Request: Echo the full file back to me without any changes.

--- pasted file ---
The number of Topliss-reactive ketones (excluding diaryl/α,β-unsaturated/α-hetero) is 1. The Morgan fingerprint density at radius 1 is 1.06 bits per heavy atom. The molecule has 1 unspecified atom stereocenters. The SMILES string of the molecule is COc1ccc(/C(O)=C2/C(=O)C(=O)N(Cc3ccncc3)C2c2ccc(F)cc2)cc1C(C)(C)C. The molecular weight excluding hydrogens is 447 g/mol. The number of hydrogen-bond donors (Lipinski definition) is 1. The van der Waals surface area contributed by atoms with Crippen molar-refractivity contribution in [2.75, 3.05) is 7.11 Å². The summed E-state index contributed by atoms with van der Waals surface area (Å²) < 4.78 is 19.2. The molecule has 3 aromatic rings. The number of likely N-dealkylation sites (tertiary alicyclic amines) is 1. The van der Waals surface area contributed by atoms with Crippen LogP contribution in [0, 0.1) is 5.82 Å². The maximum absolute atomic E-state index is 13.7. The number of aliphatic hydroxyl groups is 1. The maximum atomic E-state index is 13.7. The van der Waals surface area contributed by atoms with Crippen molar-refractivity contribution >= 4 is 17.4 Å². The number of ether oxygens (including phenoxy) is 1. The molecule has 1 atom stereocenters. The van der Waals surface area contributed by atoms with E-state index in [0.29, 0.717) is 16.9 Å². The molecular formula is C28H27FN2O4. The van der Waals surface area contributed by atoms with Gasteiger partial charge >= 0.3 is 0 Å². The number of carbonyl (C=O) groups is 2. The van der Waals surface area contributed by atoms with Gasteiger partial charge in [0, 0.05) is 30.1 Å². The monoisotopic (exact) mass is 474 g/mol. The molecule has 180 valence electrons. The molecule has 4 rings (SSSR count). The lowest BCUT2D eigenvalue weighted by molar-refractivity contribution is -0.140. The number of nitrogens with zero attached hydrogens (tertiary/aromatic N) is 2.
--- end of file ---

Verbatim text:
The number of Topliss-reactive ketones (excluding diaryl/α,β-unsaturated/α-hetero) is 1. The Morgan fingerprint density at radius 1 is 1.06 bits per heavy atom. The molecule has 1 unspecified atom stereocenters. The SMILES string of the molecule is COc1ccc(/C(O)=C2/C(=O)C(=O)N(Cc3ccncc3)C2c2ccc(F)cc2)cc1C(C)(C)C. The molecular weight excluding hydrogens is 447 g/mol. The number of hydrogen-bond donors (Lipinski definition) is 1. The van der Waals surface area contributed by atoms with Crippen molar-refractivity contribution in [2.75, 3.05) is 7.11 Å². The summed E-state index contributed by atoms with van der Waals surface area (Å²) < 4.78 is 19.2. The molecule has 3 aromatic rings. The number of likely N-dealkylation sites (tertiary alicyclic amines) is 1. The van der Waals surface area contributed by atoms with Crippen LogP contribution in [0, 0.1) is 5.82 Å². The maximum absolute atomic E-state index is 13.7. The number of aliphatic hydroxyl groups is 1. The maximum atomic E-state index is 13.7. The van der Waals surface area contributed by atoms with Crippen molar-refractivity contribution >= 4 is 17.4 Å². The number of ether oxygens (including phenoxy) is 1. The molecule has 1 atom stereocenters. The van der Waals surface area contributed by atoms with E-state index in [0.29, 0.717) is 16.9 Å². The molecular formula is C28H27FN2O4. The van der Waals surface area contributed by atoms with Gasteiger partial charge >= 0.3 is 0 Å². The number of carbonyl (C=O) groups is 2. The van der Waals surface area contributed by atoms with Gasteiger partial charge in [0, 0.05) is 30.1 Å². The monoisotopic (exact) mass is 474 g/mol. The molecule has 180 valence electrons. The molecule has 4 rings (SSSR count). The lowest BCUT2D eigenvalue weighted by molar-refractivity contribution is -0.140. The number of nitrogens with zero attached hydrogens (tertiary/aromatic N) is 2.